Should I Tell a Young Relative That Her Grandmother Tried to Swindle Me?
I don’t want this story ever to get out. But, it’s important that it does.
by Raluca Stanca
I am a third-generation Romanian American woman, which means that I am half-Ukrainian. And I am half-Romani. Those terms are not always clear, because they also denote national, racial, and ethnic backgrounds that are both fluid and sometimes overlapping.
When I was a child, my mother told me a similar story. She was visiting relatives in Ohio. A few years before I was born, Grandma (as she was then) traveled to the United States of America to visit a niece, who would eventually become my mother. Grandma had never been to this land, though she had traveled to the UK, Italy, Spain, and other European countries. This year she was going to the United States, and she asked if I would accompany her to see her niece.
I was too young to have any memories of my grandmother at the time–though I always imagined that she was some kind of strong woman with a powerful personality; she certainly had a strong, proud side to her, but she also had a playful, loving side. Although I didn’t realize it at the time, Grandma was telling me a story about her grandmother, who was an immigrant from Romania who often told terrible, romantic (and sometimes not-so-romantic) stories to my mother about how her life had been in America.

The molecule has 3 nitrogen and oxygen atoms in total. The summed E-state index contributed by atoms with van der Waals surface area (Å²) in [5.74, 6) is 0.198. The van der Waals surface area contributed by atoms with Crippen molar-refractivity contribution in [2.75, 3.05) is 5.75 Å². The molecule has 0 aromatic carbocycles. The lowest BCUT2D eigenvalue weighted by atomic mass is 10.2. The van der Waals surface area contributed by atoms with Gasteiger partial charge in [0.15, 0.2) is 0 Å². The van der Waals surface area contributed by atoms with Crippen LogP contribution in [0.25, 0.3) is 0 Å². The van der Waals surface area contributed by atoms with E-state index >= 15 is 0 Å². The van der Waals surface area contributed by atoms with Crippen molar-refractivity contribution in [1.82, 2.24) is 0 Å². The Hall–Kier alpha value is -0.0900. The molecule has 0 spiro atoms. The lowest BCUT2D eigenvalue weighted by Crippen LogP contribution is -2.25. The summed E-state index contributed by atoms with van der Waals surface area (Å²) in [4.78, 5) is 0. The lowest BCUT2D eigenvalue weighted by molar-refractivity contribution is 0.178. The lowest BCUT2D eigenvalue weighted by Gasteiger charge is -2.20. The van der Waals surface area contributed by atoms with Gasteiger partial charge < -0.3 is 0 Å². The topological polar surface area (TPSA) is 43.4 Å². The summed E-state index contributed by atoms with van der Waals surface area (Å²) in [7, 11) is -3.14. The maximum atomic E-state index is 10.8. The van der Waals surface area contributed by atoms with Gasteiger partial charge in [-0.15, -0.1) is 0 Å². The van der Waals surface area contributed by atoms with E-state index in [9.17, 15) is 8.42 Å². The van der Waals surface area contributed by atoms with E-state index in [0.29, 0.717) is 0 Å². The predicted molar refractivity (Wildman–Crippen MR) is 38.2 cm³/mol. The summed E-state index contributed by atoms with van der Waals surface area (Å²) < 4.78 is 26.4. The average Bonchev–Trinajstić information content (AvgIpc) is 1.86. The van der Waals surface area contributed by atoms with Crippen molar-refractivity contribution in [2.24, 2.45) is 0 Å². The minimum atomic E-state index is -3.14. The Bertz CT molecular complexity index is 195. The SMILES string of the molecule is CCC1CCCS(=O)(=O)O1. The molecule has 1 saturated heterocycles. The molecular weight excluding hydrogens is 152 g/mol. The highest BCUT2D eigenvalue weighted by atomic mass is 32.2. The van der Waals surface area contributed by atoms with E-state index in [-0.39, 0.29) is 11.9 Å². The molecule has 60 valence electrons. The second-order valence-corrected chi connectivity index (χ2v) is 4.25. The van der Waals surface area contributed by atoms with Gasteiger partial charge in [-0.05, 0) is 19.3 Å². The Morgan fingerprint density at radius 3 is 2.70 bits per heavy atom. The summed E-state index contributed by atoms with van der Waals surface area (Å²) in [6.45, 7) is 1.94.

For many years Grandma told me these stories, which I believed at the time because I had accepted Grandma’s stories as truth. I loved that grandmother, and I was desperate to find out more about her story. As time passed, my childhood, and then my adulthood, became increasingly distorted and confused by all the versions of the story I was told.
My mother told a few versions of the story, and one of my first jobs in the publishing industry was to edit the stories of my childhood. What I discovered was that many